Fast forward to this new mom drinking coffee standing up at the kitchen counter, stuffing some semblance of food into my face to sustain any energy possible. With an actual live baby to now take care of, it became increasingly clear how little time I would have for those uninterrupted sessions of reflective journal writing. So I did what any (borderline) millennial would do – I made a new vow to continue the written journal up to his first birthday, then turned digital. I created an email address for my son that would allow me to jot down a quick message or send a photo “to him” on the fly. Stuck in a boring meeting at work? Shoot your 1 year old a funny picture from the night before with a note about a fun bath time (and maybe some life advice to find a job in his future that will not result in endless, boring meetings). Now this I could do.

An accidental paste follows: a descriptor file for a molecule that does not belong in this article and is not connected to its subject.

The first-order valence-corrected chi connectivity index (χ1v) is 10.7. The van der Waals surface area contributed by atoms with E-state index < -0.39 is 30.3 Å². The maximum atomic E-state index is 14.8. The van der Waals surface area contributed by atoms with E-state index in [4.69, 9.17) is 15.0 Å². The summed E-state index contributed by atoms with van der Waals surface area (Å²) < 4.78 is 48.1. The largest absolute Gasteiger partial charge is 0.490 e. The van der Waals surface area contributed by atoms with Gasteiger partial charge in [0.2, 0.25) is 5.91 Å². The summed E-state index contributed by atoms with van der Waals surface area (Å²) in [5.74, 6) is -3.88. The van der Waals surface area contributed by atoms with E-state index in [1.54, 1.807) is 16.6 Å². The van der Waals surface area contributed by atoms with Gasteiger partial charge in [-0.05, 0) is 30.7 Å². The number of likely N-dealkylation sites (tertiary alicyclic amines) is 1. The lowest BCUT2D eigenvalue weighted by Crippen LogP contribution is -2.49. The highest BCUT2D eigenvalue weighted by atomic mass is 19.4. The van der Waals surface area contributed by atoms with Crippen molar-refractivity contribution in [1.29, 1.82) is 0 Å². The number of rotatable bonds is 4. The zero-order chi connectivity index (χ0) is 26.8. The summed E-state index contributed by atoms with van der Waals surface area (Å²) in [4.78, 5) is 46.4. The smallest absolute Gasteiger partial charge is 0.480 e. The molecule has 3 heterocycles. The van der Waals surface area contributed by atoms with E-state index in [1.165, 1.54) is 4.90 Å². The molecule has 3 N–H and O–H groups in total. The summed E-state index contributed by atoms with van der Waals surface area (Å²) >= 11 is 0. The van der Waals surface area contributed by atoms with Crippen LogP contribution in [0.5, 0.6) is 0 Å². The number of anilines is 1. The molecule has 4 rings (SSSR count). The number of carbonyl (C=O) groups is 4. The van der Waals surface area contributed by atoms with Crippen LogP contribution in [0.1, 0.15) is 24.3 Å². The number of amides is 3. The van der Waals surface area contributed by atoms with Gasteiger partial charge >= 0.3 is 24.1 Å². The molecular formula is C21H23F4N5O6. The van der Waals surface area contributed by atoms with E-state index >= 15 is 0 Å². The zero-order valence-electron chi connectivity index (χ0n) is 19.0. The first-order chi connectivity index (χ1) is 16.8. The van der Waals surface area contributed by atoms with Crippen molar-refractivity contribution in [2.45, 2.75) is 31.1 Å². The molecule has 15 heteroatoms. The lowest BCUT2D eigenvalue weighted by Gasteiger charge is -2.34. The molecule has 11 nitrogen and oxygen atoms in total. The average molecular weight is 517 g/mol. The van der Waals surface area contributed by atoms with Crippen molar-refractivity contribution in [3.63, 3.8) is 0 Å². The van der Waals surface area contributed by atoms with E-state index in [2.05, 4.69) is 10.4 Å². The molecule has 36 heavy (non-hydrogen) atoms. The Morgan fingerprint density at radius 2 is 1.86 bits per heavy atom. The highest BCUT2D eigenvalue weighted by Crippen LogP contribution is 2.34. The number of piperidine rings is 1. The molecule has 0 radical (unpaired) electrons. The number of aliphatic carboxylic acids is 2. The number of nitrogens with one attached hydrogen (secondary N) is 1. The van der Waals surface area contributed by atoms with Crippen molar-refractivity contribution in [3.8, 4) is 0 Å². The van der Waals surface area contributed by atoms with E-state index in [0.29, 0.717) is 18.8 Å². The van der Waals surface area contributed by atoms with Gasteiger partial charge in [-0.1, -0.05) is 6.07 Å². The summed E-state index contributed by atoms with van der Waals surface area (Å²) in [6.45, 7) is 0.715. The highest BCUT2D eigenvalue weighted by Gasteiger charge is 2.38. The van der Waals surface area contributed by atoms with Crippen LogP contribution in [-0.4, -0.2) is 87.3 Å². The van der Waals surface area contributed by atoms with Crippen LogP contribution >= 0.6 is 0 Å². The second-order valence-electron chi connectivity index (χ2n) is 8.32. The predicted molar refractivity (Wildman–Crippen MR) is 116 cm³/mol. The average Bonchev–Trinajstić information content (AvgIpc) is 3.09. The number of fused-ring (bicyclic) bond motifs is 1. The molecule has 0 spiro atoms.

My boys are now 5 and 3. They each have a written journal to account for their first 12 months (and admittedly a bit beyond, as my mother in law has not made the digital jump and continues to write) … and an email address that has kept up with them for the remaining years. I started these emails to give them the memories (and let’s be honest, maybe exactly the content they’ll need for future therapy sessions). Though, every so often, I take a look back at the emails I’ve sent these boys and realize they’re a small gift to myself.
Some subject lines along have the ability to elicit those mom tears of time moving entirely too fast: “Brudder,” followed 1 1/2 years later by “Brudder no more.” An account of my love of our youngest solely referring to his brother as “Budder”, and the sadness when he inevitably learned his actual name.